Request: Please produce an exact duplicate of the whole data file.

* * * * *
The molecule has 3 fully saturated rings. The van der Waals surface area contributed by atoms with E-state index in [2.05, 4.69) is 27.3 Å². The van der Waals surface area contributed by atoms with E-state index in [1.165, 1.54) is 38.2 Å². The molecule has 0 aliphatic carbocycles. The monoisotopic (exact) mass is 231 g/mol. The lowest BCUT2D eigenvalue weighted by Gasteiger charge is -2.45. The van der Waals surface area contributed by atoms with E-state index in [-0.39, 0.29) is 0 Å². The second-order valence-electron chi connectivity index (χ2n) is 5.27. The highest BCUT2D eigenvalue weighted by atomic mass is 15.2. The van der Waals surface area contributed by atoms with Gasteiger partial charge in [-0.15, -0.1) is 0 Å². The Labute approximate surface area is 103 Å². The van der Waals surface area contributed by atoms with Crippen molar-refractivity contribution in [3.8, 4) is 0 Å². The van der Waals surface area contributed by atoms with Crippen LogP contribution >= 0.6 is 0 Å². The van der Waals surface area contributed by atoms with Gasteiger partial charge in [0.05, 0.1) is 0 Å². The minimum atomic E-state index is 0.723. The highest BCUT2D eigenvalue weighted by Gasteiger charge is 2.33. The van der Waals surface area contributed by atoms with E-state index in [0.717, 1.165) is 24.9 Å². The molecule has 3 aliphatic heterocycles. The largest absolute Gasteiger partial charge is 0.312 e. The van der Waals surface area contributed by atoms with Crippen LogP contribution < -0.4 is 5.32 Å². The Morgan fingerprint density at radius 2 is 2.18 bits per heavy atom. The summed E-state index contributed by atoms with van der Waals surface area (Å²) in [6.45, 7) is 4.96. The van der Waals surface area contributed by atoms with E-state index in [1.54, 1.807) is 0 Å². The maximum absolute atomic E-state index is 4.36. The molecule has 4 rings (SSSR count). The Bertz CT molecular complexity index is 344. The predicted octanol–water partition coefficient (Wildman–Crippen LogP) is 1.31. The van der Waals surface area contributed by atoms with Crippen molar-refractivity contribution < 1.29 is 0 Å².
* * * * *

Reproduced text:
The molecule has 3 fully saturated rings. The van der Waals surface area contributed by atoms with E-state index in [2.05, 4.69) is 27.3 Å². The van der Waals surface area contributed by atoms with E-state index in [1.165, 1.54) is 38.2 Å². The molecule has 0 aliphatic carbocycles. The monoisotopic (exact) mass is 231 g/mol. The lowest BCUT2D eigenvalue weighted by Gasteiger charge is -2.45. The van der Waals surface area contributed by atoms with E-state index in [-0.39, 0.29) is 0 Å². The second-order valence-electron chi connectivity index (χ2n) is 5.27. The highest BCUT2D eigenvalue weighted by atomic mass is 15.2. The van der Waals surface area contributed by atoms with Gasteiger partial charge in [-0.15, -0.1) is 0 Å². The Labute approximate surface area is 103 Å². The van der Waals surface area contributed by atoms with Crippen molar-refractivity contribution in [3.8, 4) is 0 Å². The van der Waals surface area contributed by atoms with Crippen LogP contribution >= 0.6 is 0 Å². The van der Waals surface area contributed by atoms with Gasteiger partial charge in [0.05, 0.1) is 0 Å². The minimum atomic E-state index is 0.723. The highest BCUT2D eigenvalue weighted by Gasteiger charge is 2.33. The van der Waals surface area contributed by atoms with E-state index in [0.717, 1.165) is 24.9 Å². The molecule has 3 aliphatic heterocycles. The largest absolute Gasteiger partial charge is 0.312 e. The van der Waals surface area contributed by atoms with Crippen LogP contribution < -0.4 is 5.32 Å². The Morgan fingerprint density at radius 2 is 2.18 bits per heavy atom. The summed E-state index contributed by atoms with van der Waals surface area (Å²) in [6.45, 7) is 4.96. The van der Waals surface area contributed by atoms with E-state index in [1.54, 1.807) is 0 Å². The maximum absolute atomic E-state index is 4.36. The molecule has 4 rings (SSSR count). The Bertz CT molecular complexity index is 344. The predicted octanol–water partition coefficient (Wildman–Crippen LogP) is 1.31. The van der Waals surface area contributed by atoms with Crippen molar-refractivity contribution < 1.29 is 0 Å².